Don’t let your anger take the upper hand. You are dealing with a child, not an adult. Remember, children have feelings too. No one likes hearing criticism in an a hostile manner. Next time before you lose your temper, try not to talk to your child. Take time, calm down, even if it takes hours. Only approach your kids when you become even-tempered. You must have a controlled, loving tone when talking to your children.

    4. Tell your children about the consequences of their mistakes

    Another important point is to only criticise about the wrongdoing, but not your child. When you are delivering your criticism, make sure your kids understand that what distresses you is their behaviour but not themselves. For example, if your children get hooked to television or tablet, tell them that you are worried because watching too much may lead to troubled eyesights. Explain to them that you wouldn’t like them to be wearing glasses. Guide them to get involved in different activities that will keep their mind activated.

    5. Be clear about your criticism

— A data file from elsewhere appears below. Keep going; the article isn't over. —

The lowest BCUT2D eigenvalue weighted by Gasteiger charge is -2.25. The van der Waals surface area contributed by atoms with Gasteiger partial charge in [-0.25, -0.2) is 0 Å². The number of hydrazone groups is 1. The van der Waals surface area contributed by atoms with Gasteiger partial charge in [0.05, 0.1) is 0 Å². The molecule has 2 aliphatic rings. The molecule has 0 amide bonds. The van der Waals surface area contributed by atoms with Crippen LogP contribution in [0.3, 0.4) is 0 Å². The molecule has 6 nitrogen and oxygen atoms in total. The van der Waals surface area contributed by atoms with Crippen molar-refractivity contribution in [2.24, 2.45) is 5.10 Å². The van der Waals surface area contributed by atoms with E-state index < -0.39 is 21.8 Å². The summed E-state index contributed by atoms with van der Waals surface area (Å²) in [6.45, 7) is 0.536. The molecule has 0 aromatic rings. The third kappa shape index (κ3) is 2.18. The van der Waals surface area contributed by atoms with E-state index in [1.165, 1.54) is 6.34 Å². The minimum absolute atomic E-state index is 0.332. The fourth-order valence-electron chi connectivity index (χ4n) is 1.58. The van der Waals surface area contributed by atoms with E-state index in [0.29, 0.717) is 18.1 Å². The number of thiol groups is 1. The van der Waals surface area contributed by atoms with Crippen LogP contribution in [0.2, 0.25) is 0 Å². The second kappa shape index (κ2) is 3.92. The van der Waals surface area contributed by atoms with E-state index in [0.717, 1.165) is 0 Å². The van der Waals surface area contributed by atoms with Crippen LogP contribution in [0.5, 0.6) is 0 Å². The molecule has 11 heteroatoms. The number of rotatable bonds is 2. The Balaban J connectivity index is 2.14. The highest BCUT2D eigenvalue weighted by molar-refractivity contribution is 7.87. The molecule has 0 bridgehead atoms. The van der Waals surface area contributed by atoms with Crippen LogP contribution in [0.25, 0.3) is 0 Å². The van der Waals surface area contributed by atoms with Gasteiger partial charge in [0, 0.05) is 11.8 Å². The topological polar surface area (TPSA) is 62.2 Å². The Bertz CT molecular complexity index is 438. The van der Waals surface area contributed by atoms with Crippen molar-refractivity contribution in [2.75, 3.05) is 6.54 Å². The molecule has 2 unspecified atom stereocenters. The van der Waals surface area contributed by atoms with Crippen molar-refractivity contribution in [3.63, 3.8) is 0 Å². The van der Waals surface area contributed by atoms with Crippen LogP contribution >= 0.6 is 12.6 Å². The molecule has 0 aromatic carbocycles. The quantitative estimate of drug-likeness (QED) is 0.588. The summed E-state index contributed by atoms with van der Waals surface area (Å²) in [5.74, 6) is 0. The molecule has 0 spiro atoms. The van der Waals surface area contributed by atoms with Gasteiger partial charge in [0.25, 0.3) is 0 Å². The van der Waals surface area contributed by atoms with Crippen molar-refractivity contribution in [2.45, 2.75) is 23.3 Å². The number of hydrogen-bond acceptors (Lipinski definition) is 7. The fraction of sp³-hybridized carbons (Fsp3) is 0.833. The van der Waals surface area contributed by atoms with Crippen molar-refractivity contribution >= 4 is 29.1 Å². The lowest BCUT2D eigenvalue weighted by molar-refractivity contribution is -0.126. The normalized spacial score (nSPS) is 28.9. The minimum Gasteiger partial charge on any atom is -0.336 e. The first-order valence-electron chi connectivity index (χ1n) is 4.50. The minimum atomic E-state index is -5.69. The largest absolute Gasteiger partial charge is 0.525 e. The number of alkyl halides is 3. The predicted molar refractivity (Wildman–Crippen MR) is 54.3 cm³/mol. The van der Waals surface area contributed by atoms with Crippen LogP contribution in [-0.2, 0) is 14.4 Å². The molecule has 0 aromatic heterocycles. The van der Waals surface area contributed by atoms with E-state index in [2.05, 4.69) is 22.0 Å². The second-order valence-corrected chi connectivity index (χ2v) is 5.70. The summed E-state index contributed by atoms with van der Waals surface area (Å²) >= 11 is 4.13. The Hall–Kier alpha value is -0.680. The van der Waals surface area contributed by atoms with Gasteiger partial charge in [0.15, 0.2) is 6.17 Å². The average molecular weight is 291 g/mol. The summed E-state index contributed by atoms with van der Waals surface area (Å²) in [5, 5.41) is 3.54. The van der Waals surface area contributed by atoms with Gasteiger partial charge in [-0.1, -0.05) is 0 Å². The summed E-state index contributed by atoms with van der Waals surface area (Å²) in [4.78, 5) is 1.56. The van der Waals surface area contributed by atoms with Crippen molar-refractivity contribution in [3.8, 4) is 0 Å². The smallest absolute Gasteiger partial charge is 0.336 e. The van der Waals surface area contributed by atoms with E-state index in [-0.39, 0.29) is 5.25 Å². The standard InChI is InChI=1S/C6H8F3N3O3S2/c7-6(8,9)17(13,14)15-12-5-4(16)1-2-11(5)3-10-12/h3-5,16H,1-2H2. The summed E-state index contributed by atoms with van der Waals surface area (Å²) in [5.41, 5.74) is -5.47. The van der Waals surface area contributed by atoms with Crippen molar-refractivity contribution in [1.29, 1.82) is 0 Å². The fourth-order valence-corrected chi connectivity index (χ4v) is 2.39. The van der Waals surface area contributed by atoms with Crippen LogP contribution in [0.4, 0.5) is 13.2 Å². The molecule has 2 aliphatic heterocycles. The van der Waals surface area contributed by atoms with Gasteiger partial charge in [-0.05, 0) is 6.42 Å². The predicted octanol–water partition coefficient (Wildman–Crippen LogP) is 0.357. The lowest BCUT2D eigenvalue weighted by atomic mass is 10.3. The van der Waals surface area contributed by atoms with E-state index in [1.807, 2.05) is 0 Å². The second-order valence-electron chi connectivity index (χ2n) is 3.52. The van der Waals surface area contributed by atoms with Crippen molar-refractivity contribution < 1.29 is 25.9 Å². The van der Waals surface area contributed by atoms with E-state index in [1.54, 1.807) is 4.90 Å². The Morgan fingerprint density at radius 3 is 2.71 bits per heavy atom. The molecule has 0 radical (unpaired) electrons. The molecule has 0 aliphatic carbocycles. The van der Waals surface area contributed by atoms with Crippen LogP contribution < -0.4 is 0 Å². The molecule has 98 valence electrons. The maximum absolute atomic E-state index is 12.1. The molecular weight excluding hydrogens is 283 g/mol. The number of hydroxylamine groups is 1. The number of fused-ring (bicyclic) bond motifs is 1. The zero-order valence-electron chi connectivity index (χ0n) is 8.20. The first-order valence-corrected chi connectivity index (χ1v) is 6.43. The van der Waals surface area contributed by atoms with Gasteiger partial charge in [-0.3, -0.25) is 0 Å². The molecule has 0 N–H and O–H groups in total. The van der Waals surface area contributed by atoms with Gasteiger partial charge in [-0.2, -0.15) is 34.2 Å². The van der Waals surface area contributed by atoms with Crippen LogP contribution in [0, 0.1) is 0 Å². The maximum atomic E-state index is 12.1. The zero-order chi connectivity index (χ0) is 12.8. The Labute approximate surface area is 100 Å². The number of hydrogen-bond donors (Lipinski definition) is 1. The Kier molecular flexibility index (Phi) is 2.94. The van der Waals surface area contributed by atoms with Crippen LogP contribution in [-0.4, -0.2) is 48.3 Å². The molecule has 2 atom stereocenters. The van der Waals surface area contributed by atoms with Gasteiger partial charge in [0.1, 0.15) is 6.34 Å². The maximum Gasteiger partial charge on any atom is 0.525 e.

Before you start criticizing your beloved small ones, make sure you know what to deliver. If you hesitate, your children may misinterpret the message. Your aim is to educate your child, not to embarrass or punish them. Think before you deliver.

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    6. Give your children an opportunity to correct themselves

    Be it failing in school or misbehaving, the ultimate goal of constructive criticism is to prompt your children to realize their mistakes and make corresponding corrections. In this way, your kids will learn to take responsibilities of their own actions in the future.

    Raising kids is not an easy task. Through constructive criticism, you can shape a better and more successful future of your children.

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    Published on November 7, 2018

    How to Homeschool in the 21st Century (For All Types of Parents & Kids)

    How to Homeschool in the 21st Century (For All Types of Parents & Kids)